Former DOJ prosecutor admits evidence ‘trending towards’ charges of sedition against Capitol rioters
© Wikimedia (Tyler Merbler)
Former DOJ prosecutor admits evidence ‘trending towards’ charges of sedition against Capitol rioters

Federal prosecutor Michael Sherwin admitted in an interview aired on Sunday that evidence is “trending towards” charging some Capitol rioters with the crime of sedition.

According to 18 USC § 2384, seditious conspiracy occurs “if any two or more persons … conspire to overthrow, put down, or to destroy by force the Government of the United States, or to levy war against them, or to oppose by force the authority thereof, or by force to prevent, hinder, or delay the execution of any law of the United States.”

A former federal prosecutor from Miami, Sherwin has overseen high-level narcotics and terrorism cases. He was asked last year to be the top DC federal prosecutor by former attorney general William Barr. Since his DC appointment, he has overseen the largest criminal investigation in US history, stemming from the events that occurred at the US Capitol on January 6. When asked about whether any of the charges would include sedition, Sherwin responded, “I believe the facts do support those charges. And I think that, as we go forward, more facts will support that.”

Since the investigation began, 400 defendants have been criminally charged, most of them with federal crimes. To date, 20 of the defendants are members of the Proud Boys, and 10 defendants are members of the Oath Keepers. Both groups are far-right militant organizations. Sherwin calls these cases the “more complex conspiracy cases where we do have evidence.”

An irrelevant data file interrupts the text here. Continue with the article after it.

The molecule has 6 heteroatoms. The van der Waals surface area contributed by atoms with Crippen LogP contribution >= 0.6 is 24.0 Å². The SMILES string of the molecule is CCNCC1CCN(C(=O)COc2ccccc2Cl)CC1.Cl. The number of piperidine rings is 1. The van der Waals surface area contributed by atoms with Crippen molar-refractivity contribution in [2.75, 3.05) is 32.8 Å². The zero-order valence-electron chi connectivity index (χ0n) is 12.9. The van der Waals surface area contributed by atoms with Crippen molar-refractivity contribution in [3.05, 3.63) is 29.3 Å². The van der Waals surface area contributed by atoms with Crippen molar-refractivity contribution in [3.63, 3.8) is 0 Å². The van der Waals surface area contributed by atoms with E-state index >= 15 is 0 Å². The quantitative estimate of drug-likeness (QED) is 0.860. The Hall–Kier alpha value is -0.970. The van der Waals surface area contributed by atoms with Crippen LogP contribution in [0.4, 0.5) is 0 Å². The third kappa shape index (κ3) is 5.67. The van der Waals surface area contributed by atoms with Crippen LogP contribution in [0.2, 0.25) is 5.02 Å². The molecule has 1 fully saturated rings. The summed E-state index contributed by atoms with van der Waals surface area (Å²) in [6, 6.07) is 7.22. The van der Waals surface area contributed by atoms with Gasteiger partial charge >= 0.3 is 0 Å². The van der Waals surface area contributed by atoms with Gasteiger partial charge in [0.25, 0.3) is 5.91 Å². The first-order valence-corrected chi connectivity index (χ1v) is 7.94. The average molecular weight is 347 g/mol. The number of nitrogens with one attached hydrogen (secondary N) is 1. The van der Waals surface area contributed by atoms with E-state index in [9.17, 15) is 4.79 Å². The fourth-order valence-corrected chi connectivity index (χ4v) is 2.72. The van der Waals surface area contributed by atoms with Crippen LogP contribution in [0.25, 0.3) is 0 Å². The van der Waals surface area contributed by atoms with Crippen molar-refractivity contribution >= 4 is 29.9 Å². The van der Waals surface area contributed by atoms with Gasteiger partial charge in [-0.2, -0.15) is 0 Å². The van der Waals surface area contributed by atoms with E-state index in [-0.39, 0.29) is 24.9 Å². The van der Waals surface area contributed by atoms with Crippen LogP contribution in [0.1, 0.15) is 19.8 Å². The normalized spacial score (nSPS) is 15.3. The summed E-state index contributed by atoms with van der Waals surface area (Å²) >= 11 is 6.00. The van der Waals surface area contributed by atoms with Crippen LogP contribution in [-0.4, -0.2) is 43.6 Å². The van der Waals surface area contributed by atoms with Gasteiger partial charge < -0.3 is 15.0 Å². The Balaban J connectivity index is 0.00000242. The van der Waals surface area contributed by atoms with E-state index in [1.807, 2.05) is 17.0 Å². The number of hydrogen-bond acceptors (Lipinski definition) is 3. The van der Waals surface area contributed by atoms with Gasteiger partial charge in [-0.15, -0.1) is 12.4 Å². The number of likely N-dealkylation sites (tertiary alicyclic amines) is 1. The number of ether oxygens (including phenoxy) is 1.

Sherwin admits that one of the reasons the department moved so rapidly was because of the upcoming inauguration and the fear of more violence. More than 100 arrests were made in the weeks prior to the inauguration. Sherwin states that “it worked because we saw through media posts that people were afraid to come back to DC because they’re like…’if we go there, we’re gonna get charged.'”

Of the investigation, Sherwin stated:

[I want people to know that] we tried to move quickly to ensure that there is trust in the rule of law. You are gonna be charged based upon your conduct and your conduct only. Not what you may have posted about the election, not what you may have posted about different political views. The world looks to us for the rule of law and order and democracy. And that was shattered, I think, on that day. And we have to build ourselves up again. The only way to build ourselves up again is the equal application of the law, to show the rule of law is gonna treat these people fairly under the law.

Sherwin was asked by the Biden administration to stay through the transition. He officially stepped down from his post on March 3, allowing for a temporary replacement until newly-appointed Attorney General Merrick Garland selects a permanent nominee.